The Kentucky Office of Mine Safety and Licensing's bulletin requires companies to remove from service any devices that have a questionable history of storage or have been subjected to extreme high temperatures. The devices are CSE SR-100 units manufactured before 2004.
"Miners' lives are on the line each time they begin a shift, and we are taking steps toward ensuring that SCSR units are in proper working order," Fletcher said in a statement.
Applauding Kentucky once more for their pro-active approach to worker safety.
Could this be just one of many related news items yet to come? This could be huge.
Is there any indication that MSHA will follow up with a similar alert?
I'd really like to hear the scuttlebutt from MSHA staffers, mine management, state agencies or from the manufacturers of these devices. I know you're listening.
--- In MineRescue@yahoogroups.com, "USMRA" <usmra@...> wrote:
> Mine breathing devices subject of safety alert
> Louisville Courier-Journal - Louisville,KY,USA
> September 5, 2006
> Kentucky's coal companies are being alerted that breathing devices that miners use to escape smoky or dusty mines may be damaged by exposure to extreme heat or other improper storage.
> Gov. Ernie Fletcher yesterday ordered the release of a safety bulletin warning about potential problems with self-contained self-rescuer units. The warnings follow tests by West Virginia that found air packs exposed to extreme heat, such as that generated in a car on a warm day, failed to perform properly.
> The Kentucky Office of Mine Safety and Licensing's bulletin requires companies to remove from service any devices that have a questionable history of storage or have been subjected to extreme high temperatures. The devices are CSE SR-100 units manufactured before 2004.
> "Miners' lives are on the line each time they begin a shift, and we are taking steps toward ensuring that SCSR units are in proper working order," Fletcher said in a statement.
Interesting and curious article. I'm hoping it works to the advantage of all, but in reality, here's how it will shake out.
- Kentucky declares a problem
- WV will follow suit
- lllinois will show concern
- VA will keep it close to the womb
- Penna. will do absolutely nothing. Sorry PA miners.
I said I would have something to say after retirement. This is my beginning.
--- In MineRescue@yahoogroups.com, "Rob McGee" <usmra@...> wrote:
> Applauding Kentucky once more for their pro-active approach to worker
> Could this be just one of many related news items yet to come? This
> could be huge.
> Is there any indication that MSHA will follow up with a similar alert?
> I'd really like to hear the scuttlebutt from MSHA staffers, mine
> management, state agencies or from the manufacturers of these devices.
> I know you're listening.
> --- In MineRescue@yahoogroups.com, "USMRA" usmra@ wrote:
> > Mine breathing devices subject of safety alert
> > Louisville Courier-Journal - Louisville,KY,USA
> > September 5, 2006
> > Kentucky's coal companies are being alerted that breathing devices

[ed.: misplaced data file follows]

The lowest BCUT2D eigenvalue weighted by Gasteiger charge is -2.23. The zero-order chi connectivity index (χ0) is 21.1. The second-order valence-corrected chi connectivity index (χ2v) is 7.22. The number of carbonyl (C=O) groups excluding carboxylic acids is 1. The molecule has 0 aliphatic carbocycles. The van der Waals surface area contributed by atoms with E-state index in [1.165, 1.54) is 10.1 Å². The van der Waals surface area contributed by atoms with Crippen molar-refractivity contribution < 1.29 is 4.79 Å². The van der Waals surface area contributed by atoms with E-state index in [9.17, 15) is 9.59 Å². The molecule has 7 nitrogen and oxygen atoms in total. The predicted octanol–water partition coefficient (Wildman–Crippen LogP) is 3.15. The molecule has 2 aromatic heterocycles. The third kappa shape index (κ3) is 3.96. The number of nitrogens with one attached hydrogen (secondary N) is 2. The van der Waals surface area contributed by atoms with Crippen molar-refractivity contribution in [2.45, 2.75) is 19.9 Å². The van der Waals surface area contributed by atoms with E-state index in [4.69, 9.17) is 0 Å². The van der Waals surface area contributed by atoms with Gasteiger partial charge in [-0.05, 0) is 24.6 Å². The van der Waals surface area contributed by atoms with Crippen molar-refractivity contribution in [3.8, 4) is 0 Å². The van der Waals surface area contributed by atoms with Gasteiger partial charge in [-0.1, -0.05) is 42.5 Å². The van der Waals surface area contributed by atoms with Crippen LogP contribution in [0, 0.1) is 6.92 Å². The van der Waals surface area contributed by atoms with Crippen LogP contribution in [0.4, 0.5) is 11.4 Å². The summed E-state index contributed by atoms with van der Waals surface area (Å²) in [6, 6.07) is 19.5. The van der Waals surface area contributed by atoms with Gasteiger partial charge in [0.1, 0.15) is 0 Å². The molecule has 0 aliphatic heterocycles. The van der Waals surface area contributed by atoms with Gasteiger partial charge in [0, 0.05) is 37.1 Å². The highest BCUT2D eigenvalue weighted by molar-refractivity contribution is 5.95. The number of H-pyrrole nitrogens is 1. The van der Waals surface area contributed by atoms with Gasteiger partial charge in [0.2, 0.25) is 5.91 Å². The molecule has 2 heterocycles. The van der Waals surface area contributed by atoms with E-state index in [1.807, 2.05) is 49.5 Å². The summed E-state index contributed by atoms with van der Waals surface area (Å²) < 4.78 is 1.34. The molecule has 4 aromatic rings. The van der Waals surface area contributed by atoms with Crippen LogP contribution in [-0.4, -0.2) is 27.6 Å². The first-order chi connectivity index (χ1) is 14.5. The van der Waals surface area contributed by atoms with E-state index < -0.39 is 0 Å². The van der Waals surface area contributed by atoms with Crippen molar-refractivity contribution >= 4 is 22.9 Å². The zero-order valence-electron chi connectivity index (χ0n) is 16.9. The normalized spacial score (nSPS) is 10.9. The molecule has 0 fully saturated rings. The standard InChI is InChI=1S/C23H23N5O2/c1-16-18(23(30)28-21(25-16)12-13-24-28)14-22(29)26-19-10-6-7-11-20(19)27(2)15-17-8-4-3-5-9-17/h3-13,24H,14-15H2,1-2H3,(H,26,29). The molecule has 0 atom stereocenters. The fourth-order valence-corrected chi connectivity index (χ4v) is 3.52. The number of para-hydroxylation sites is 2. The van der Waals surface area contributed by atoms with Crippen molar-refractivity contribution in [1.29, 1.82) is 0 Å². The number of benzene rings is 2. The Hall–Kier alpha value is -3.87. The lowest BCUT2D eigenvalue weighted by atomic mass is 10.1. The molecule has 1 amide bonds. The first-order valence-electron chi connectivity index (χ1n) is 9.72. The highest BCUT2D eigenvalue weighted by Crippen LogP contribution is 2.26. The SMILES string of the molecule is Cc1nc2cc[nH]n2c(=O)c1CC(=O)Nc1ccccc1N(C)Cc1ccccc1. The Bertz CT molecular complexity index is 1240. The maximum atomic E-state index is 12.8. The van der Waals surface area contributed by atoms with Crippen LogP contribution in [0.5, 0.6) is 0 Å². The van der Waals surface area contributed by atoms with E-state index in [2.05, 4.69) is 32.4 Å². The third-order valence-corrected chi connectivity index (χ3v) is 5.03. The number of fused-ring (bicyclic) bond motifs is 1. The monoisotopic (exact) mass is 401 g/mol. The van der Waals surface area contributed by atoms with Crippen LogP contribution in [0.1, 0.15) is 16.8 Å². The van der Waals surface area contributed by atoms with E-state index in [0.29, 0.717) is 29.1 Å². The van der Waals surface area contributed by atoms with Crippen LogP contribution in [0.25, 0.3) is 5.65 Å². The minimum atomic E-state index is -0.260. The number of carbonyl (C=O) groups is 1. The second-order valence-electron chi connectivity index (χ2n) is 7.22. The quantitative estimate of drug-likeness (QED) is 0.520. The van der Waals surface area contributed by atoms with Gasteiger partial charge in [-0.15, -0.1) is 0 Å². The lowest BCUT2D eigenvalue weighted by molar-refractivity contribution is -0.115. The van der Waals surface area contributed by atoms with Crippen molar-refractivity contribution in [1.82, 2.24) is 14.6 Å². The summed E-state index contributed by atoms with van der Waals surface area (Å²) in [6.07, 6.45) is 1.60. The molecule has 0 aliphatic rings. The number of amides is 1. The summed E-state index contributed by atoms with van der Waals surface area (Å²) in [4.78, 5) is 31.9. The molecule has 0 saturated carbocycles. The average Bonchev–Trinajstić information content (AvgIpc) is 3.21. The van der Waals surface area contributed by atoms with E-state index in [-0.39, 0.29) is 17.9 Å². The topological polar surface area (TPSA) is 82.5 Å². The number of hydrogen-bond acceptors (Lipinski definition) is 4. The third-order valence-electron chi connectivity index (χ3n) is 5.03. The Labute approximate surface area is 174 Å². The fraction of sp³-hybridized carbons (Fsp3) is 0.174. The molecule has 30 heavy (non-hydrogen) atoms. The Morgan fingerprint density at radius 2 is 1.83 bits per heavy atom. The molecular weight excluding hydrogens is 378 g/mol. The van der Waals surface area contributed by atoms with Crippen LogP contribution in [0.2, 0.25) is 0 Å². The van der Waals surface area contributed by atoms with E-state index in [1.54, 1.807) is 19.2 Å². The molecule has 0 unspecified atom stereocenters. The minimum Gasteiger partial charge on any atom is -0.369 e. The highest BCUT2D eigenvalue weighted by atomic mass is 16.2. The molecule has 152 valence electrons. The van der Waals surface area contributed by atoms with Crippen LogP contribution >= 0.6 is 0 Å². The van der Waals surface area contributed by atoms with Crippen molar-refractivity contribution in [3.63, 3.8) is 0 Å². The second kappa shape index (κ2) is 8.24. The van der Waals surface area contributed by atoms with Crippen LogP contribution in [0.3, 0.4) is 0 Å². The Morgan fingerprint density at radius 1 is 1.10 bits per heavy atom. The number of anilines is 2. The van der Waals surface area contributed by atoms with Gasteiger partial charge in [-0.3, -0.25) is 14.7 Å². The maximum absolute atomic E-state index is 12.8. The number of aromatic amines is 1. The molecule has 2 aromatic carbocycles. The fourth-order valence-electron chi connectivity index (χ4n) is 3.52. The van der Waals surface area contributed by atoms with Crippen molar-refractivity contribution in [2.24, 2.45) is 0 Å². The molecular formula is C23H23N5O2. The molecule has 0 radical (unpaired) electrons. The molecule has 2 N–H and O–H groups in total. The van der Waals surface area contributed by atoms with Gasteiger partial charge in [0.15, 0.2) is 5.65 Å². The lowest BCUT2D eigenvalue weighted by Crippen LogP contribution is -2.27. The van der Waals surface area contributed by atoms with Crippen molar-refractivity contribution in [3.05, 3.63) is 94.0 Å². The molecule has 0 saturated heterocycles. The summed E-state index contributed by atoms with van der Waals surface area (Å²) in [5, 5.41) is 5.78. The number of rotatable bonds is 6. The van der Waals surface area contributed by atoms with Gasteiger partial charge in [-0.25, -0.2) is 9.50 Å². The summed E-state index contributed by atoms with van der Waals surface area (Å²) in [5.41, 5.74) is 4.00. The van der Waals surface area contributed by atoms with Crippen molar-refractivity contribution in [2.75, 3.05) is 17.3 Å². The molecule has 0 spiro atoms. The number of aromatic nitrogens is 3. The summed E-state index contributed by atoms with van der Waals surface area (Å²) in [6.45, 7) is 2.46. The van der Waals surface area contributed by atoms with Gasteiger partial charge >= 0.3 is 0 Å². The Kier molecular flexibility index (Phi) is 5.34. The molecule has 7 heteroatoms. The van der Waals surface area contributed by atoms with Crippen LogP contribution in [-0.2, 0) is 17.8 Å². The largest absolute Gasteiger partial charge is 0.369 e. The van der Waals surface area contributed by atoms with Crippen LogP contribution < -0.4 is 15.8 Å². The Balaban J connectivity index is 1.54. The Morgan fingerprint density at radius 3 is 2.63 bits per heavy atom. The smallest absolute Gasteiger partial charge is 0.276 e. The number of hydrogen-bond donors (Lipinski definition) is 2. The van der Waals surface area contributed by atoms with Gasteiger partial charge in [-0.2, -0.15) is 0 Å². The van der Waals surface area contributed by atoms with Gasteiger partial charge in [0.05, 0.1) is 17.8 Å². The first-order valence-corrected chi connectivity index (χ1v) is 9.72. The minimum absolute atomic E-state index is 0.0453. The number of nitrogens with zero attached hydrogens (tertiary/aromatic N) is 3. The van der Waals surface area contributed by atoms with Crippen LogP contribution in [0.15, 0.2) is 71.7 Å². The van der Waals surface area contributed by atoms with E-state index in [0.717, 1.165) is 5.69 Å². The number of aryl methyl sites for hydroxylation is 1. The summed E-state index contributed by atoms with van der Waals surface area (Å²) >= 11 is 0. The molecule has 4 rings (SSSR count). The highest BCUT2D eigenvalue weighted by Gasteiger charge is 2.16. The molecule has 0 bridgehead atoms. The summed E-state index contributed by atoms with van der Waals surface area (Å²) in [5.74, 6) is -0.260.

> that miners use to escape smoky or dusty mines may be damaged by
> exposure to extreme heat or other improper storage.
> > Gov. Ernie Fletcher yesterday ordered the release of a safety bulletin
> warning about potential problems with self-contained self-rescuer units.
> The warnings follow tests by West Virginia that found air packs exposed
> to extreme heat, such as that generated in a car on a warm day, failed
> to perform properly.
> > The Kentucky Office of Mine Safety and Licensing's bulletin requires
> companies to remove from service any devices that have a questionable
> history of storage or have been subjected to extreme high temperatures.
> The devices are CSE SR-100 units manufactured before 2004.
> > "Miners' lives are on the line each time they begin a shift, and we
> are taking steps toward ensuring that SCSR units are in proper working
> order," Fletcher said in a statement.
I've recently been privy to yet another solution to the SCSR problem:
This one from the Commonwealth of PA, Bureau of Mine Safety, Joseph Sbaffoni, Director:
The author is Dennis Walker, Bituminous Mine Safety Division Chief:
Recent tests conducted by the West Virginia Office of Miners Health Safety and Training on CSE SR-100 Self Contained Self Rescuers (SCSR's) have revealed potential problems that may be related to excessive heat generated inside parked vehicles. (MSHA is presently conducting random tests on inspector units from various MSHA Districts, and to date, no units have been identified as non-functional.)
To determine if a problem exists with our units, the Bureau has arranged to have CSE and MSHA Tech Support test a random sample of our units. We are testing two units from each work group that may have been exposed to extreme heat, or other physical conditions that may have affected the units. After the testing process, the units can no longer be used and must be replaced. We were able to secure newly manufactured units, with heat indicators, to replace the units to be tested.